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A Secular State’s Pilgrimage

Kumbh Mela as a History of Managing Faith

— Written By Aditi Gupta
Student at DU, pursuing Masters in Political Science

In Prayag, Allahabad for modern India, it’s the biggest show on earth, conceived by Hinduism’s antique memory, co-scripted by mythology, history and tradition, and enacted by keepers of wisdom and seekers of moksha. It’s the costume drama of nirvana and the passion-play of the East and the naked dance of ascetism and the hara-hara delirium of the hippie and the raw picturesque of pure faith rolled into one oversized panorama of India in its divine diversity – even in the digital age. (Prasannarajan, 2001)

Any literary reproduction of the spectacle that is Kumbh yearns to be at the very least overwhelming, to be as true to the essence of its experience as one is qualified. For some it is “a microcosm of India”, “the biggest congregation of humanity at one place and at one time”, “world’s most massive act of faith”, and “an ancient religious gathering gridded in the cartographic imagination of postcolonial town planners” for others. Every description of ‘Kumbh Mela’ – curiously translated to “the festival of the urn” – is fraught with peculiar insights on its ontology and offers a plethora of observations with regard to its politics, and yet none of them are too far away from offering an almost mythical account.

The genre of festivals that constitute the Mela have a perilous history of religious nationalism and syncretism, cultural hybridization and orthodoxy, social cohesion and discord, political subversion and supervision, and economic formalization and negligence. Uncovering this mass pilgrimage, therefore, requires us to situate it within theatres of parallel histories – to chart the ways in which it has developed and changed over time and space, and in people’s narrations and imaginations. Entire cities, as we know them, have materialized out of the successes and failures of preparing for this great festival of elixir. Some have even argued that the Mela has turned Allahabad into a sovereign socialist republic of the sacred.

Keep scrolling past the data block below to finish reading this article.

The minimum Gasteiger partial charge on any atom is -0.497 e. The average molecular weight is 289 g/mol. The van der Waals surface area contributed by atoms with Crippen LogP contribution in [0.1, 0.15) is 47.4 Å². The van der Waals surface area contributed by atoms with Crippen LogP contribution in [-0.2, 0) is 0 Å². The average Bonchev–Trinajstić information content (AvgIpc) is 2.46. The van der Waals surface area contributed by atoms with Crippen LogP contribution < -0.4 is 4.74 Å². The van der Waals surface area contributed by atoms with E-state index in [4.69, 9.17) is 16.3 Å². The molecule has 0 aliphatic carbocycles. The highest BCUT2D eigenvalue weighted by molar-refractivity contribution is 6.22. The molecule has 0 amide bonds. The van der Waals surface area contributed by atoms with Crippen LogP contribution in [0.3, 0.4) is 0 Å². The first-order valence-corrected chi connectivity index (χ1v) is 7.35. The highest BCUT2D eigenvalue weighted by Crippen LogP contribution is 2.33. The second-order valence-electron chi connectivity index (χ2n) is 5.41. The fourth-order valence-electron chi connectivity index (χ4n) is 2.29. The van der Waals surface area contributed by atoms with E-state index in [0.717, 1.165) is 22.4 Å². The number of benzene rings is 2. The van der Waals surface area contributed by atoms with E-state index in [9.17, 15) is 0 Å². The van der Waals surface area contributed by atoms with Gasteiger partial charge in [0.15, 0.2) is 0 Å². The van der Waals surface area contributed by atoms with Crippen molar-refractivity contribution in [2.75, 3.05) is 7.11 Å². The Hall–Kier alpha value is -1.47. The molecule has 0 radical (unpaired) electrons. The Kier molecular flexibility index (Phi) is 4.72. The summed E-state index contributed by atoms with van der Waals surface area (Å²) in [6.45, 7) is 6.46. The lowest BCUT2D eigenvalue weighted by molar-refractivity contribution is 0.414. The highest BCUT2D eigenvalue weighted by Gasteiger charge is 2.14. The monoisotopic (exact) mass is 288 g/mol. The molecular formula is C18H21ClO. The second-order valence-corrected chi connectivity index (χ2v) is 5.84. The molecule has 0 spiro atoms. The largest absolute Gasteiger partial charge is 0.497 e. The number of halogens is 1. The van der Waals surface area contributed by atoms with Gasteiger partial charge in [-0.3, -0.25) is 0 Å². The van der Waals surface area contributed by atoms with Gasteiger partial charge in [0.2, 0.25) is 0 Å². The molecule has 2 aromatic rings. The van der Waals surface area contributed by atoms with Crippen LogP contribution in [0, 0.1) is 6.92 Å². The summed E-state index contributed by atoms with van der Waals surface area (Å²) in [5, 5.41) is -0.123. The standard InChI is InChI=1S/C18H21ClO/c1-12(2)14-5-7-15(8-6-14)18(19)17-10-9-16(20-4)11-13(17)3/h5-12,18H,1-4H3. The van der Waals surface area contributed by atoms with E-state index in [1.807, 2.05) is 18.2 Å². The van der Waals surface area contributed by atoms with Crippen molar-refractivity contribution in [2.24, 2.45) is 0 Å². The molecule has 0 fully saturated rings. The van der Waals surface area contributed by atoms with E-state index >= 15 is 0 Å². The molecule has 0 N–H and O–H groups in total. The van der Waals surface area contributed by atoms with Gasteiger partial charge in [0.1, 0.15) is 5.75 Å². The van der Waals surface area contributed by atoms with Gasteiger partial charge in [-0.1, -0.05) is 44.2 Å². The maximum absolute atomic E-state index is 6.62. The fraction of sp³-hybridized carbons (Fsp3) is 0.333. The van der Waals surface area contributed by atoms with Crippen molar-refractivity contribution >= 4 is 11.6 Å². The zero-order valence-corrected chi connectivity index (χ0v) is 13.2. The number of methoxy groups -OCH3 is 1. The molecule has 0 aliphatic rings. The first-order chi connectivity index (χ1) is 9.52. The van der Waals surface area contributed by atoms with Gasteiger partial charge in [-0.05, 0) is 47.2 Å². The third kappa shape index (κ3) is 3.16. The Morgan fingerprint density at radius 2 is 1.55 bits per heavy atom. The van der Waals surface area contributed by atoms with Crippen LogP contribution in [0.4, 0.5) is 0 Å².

The Kumbh has commanded worldwide media and academic attention for being the largest religious gathering taking place at a twelve year interval, with rotational occurrences in between, and its arduous administration. The state government of Uttar Pradesh in India won the Innovations in Government Services and Programmes category and overall gold medal at the Commonwealth Association for Public Administration and Management (CAPAM) 2014 International Innovations Awards for its management of Kumbh Mela 2013. The Mela is used in classroom discussions as a case study of religion, temporary urbanism, infrastructure engineering convergence, health governance in resource-poor settings, humanitarian aid, and emergency medicine.

A shared vision for the Kumbh Mela administration has been ‘to ensure a safe, secure and comfortable stay for the visitors’ and ‘to amalgamate technology and tradition in a seamless manner, preserving the sanctity of the Mela’. State management of the Mela, in the past, has meant creation of a temporary Kumbh City with fair-price shops, ‘checkered-plate’ roads on riverbeds and pontoon bridges, network of power connections, water facilitating structures, prompt medical infrastructure and toilets of order. Though, major areas of concern of the administration have altered over time. Where the newly independent State was preoccupied with issues of crowd management and infrastructure development, more recently it has come to inculcate a ‘green’ awareness campaign and sanitary reforms – a shift from prioritizing safety and security of pilgrims to reducing the ecological impact of celebrations and sustainable development of the region.

Kumbh Mela of 2019 is being prepared to feature 800 special trains running from various stations of Allahabad district in addition to the regular trains run by the North Central Railway, IBM Intelligent Video Analytics for crowd control at the railway stations and its adjoining areas, a disease surveillance unit to coordinate with medical units to keep the place safe from infections, floating terminals and airboat service for the Ghats to facilitate safe passenger movement, an app developed by UP police in addition to Kumbh police website for a wide range of services, and installation of toilets and luxury tents.

“It is a major celebration combining the power of marketing, the power of advertisement and the power of politics”, commented Professor Badri Narayan, social scientist and director of Govind Ballabh Pant Social Science Institute. “Like never before, the tourism industry will get a chance to cash in. The same will be the case with the hospitality industry, travelling sector, retail sector and some parts of the manufacturing sector. Kumbh 2019 will be commercialisation of religion”, noted Industrialist and former president of Eastern Chambers of Commerce and Industry, GS Darbari.